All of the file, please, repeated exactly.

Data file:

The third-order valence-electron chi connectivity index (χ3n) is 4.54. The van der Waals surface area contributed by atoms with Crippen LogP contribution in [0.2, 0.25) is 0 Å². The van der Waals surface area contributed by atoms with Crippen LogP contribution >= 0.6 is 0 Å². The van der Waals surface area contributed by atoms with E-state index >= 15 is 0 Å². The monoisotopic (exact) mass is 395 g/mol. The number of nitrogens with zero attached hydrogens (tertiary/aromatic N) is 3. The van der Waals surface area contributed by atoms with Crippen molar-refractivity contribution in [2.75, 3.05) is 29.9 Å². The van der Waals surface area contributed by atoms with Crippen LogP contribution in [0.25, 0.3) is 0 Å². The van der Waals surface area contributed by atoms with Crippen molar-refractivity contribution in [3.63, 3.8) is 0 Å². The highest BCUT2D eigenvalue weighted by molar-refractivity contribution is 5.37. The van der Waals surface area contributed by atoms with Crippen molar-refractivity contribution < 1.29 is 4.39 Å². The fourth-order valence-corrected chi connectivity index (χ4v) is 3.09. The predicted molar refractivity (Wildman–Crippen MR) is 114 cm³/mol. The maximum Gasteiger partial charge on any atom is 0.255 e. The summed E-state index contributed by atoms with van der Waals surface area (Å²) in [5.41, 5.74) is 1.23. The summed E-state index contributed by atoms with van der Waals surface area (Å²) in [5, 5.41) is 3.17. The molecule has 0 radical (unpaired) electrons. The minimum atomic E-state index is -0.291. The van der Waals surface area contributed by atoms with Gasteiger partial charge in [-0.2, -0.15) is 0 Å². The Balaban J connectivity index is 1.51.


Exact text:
The third-order valence-electron chi connectivity index (χ3n) is 4.54. The van der Waals surface area contributed by atoms with Crippen LogP contribution in [0.2, 0.25) is 0 Å². The van der Waals surface area contributed by atoms with Crippen LogP contribution >= 0.6 is 0 Å². The van der Waals surface area contributed by atoms with E-state index >= 15 is 0 Å². The monoisotopic (exact) mass is 395 g/mol. The number of nitrogens with zero attached hydrogens (tertiary/aromatic N) is 3. The van der Waals surface area contributed by atoms with Crippen molar-refractivity contribution in [2.75, 3.05) is 29.9 Å². The van der Waals surface area contributed by atoms with Crippen LogP contribution in [0.25, 0.3) is 0 Å². The van der Waals surface area contributed by atoms with Crippen molar-refractivity contribution in [3.63, 3.8) is 0 Å². The highest BCUT2D eigenvalue weighted by molar-refractivity contribution is 5.37. The van der Waals surface area contributed by atoms with Crippen molar-refractivity contribution < 1.29 is 4.39 Å². The fourth-order valence-corrected chi connectivity index (χ4v) is 3.09. The predicted molar refractivity (Wildman–Crippen MR) is 114 cm³/mol. The maximum Gasteiger partial charge on any atom is 0.255 e. The summed E-state index contributed by atoms with van der Waals surface area (Å²) in [5.41, 5.74) is 1.23. The summed E-state index contributed by atoms with van der Waals surface area (Å²) in [5, 5.41) is 3.17. The molecule has 0 radical (unpaired) electrons. The minimum atomic E-state index is -0.291. The van der Waals surface area contributed by atoms with Gasteiger partial charge in [-0.2, -0.15) is 0 Å². The Balaban J connectivity index is 1.51.